How to Reduce Fire Risk in a Period Property
15 April 2021
Posted by: Castleacre
The rapid progress of fires at Notres Dame, the Glasgow School of Art and Windsor Castle and the difficulty in bringing them under control, will send a shudder down the spine of anyone who is responsible for a period building. All these fires took hold while restoration projects were underway, which is when buildings are vulnerable to fire risk but the ferocity and speed of their progress also relates to their structure and materials. So how can you reduce fire risk in period property?
Domestic period properties rarely have fire doors and may have a layout which can actually advance fire travel rather than impede it; they are more likely to house open fires, ranges and wood burning stoves which can also pose additional risk and roof structures in old properties are rarely partitioned increasing the risk of a fire spreading unnoticed.
Unfortunately the costs of reinstating or re-building a listed building are also greater than their modern counterparts – partly because of the requirement for repair with like for like materials but also because of the need for specialist craftspeople when reinstating a building’s original features.
As with so many things prevention is better than cure.
Reducing Fire Risk
Fireplaces and Chimneys
- Ideally chimneys should be swept at least twice a year by a fully registered chimney sweep – once in the early Autumn before use and towards the end of the winter season.
- If you are installing a wood burner or multi-fuel stove, it is a good idea to use a registered HETAS engineer who can help you ensure that your chimney is correctly lined. An appropriate liner is very important because wood burners operate at higher temperatures than an open fire and this can be hazardous if brick work over heats. It is advisable to monitor the temperature of a wood burner/ stove when it is in use to ensure it is not burning too fiercely – there are simple magnetic temperature gauges and even smart thermometers which can connect to your phone.
- Damp wood creates much more soot and tar, adhering to brick work and chimney linings as it cools, creating a sticky flammable surface. Chimney fires which start because a tar coating has caught light can be particularly difficult to extinguish. Heat can fracture brickwork and weaken the chimney which in turn can impact on the structural integrity of a building.Chimney fires can of course spread – especially along the roof line. It is particularly important that only well-seasoned wood (ideally less than 20% moisture) is used in fireplaces and wood-burners. Kiln dried wood is ideal but if you are using your own wood than it usually requires around three years to dry out properly. Wood briquettes, made from compressed and dried wood-waste are an alternative recommended fuel.
- HETAS engineers also advise that you do not burn paper waste in a wood burner or open fire.
- Fit a bird guard to the top of your chimney to prevent nesting birds from building their home at the opening of the chimney pot with highly flammable material – this can be particularly dangerous where thatch properties are concerned.
- The surface of thatched roofs can be sprayed with a fire retardant, a sensible options as research has shown that one of the most likely causes of a thatch fire is a stray spark from the top of the chimney. Fire retardant spray needs to be re-applied every 5-6 years.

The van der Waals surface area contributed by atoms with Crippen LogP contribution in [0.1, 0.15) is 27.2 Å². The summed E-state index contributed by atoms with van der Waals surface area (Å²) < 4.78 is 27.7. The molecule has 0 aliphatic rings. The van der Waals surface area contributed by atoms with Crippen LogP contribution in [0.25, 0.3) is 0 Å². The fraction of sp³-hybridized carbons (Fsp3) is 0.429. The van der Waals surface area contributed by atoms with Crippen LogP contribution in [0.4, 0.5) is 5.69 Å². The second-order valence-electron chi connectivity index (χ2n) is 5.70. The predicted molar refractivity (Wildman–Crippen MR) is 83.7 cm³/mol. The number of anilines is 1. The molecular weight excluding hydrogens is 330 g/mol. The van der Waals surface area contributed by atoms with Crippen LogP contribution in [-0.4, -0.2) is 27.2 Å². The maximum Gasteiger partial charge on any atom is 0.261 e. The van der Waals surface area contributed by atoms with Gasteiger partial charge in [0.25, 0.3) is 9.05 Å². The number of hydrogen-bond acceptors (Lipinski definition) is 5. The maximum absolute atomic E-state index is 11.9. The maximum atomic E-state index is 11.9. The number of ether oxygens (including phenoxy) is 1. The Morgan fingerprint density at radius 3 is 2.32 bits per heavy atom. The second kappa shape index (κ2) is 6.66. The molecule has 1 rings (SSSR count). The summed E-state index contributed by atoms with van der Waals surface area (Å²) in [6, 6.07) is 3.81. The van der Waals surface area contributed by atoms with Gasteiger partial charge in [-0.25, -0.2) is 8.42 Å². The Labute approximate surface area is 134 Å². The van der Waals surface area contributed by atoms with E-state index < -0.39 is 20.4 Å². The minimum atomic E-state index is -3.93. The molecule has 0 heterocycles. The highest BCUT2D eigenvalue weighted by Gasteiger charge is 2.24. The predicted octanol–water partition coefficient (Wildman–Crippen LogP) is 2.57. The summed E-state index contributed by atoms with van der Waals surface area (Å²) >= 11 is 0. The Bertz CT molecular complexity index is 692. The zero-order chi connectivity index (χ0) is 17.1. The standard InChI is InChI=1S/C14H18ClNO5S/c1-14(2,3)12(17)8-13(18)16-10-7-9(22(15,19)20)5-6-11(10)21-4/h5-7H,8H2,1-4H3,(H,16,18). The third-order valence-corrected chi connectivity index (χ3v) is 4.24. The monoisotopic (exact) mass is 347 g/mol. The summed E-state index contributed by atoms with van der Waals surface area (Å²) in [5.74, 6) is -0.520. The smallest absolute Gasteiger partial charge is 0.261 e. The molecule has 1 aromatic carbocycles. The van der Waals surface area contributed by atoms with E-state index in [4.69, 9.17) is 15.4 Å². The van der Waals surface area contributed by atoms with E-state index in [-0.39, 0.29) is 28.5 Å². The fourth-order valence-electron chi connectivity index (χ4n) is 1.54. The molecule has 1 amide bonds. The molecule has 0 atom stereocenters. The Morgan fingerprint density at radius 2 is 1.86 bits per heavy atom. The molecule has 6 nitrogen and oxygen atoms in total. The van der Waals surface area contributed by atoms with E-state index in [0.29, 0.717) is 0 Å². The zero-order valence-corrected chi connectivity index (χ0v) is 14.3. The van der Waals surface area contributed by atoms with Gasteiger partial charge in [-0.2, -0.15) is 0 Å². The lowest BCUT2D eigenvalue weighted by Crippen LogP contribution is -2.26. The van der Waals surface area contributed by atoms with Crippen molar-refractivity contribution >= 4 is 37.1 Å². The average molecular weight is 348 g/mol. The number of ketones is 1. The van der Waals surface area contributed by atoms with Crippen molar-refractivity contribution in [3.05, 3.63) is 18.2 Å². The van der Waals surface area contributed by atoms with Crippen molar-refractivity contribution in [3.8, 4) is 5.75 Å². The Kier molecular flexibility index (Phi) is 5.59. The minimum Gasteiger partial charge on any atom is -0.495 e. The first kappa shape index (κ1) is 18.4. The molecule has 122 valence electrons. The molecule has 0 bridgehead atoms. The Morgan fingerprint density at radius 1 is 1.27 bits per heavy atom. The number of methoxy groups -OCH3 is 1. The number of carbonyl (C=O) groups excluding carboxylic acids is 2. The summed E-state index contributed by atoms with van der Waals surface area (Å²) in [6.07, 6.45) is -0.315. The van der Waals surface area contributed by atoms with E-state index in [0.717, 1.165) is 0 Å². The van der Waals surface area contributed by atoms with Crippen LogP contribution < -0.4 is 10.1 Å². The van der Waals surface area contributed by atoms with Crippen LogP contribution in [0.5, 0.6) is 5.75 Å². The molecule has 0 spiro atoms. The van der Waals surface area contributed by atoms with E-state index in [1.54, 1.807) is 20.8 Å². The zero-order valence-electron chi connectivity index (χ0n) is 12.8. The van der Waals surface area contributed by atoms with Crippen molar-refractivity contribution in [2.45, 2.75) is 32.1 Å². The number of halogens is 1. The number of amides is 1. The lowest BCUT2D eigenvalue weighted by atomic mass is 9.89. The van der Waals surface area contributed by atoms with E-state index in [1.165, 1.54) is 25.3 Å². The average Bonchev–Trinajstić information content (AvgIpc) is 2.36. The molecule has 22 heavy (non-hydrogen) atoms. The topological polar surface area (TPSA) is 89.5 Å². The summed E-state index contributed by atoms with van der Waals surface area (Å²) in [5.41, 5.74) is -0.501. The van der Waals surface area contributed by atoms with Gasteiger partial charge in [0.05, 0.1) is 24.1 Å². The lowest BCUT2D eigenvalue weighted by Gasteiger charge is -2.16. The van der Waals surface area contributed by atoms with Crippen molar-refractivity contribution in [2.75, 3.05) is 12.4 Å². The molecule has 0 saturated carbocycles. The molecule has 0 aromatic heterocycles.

- If you are having any building works you need to ensure that heat guns and blow torches are used with extreme caution and never in an attic/roof space.
- If the building is unoccupied during works – checks should be made at the end of each day that all tools and equipment are switched off and unplugged.
Electricity and Power supplies
- Electric wiring is another source of fire risk. Old wiring in period property must be replaced by modern wiring, electricity points and fuse boxes, and these should be installed and certificated by a qualified electrician. It is a good idea to regularly check the integrity of exposed wiring in the loft area against vermin damage and to ensure that it isn’t covered by insulation materials which can cause overheating within cabling.
- Power points in any property should not be overloaded as this can create dangerous surges in current.Don’t leave phones on charge (fires started by mobile batteries overheating are well documented) or other electrical equipment over night. Similarly electrical goods should not be left on standby.It isn’t advisable to run washing machines, driers or dishwashers during the night or when no one is in the home.
- Extension leads should not be used with electric heaters or air conditioners which both draw substantial current with the potential to overload a circuit.
- If you have recessed ceilings make sure the bulbs are low energy as standard bulbs can also reach high temperatures and potentially set light to surrounding material.
- If an electrical fire does start don’t throw water onto it – your first action should be to switch all power off at the fuse box and unplug the relevant item if it is safe to do so.
Smoke Alarms and Fire Extinguishers
- One of the most important safety measures you can take is to install at least one smoke detector on every inhabited floor as well as in the attic space. Unlike new timber old dense timber in roof spaces can initially be slow to burn but once it is alight it is notoriously difficult to extinguish – in the event of a fire a smoke detector in the roof space will give you an invaluable early warning. Interlinked smoke detectors are ideal in larger older properties because they alert people in other areas of the house to a fire. Smoke detectors are only effective if you regularly to ensure they are working properly.
- Fire extinguishers and fire blankets are advisable particularly in vulnerable areas such as kitchens and utility areas and portable escape ladders on upper floors.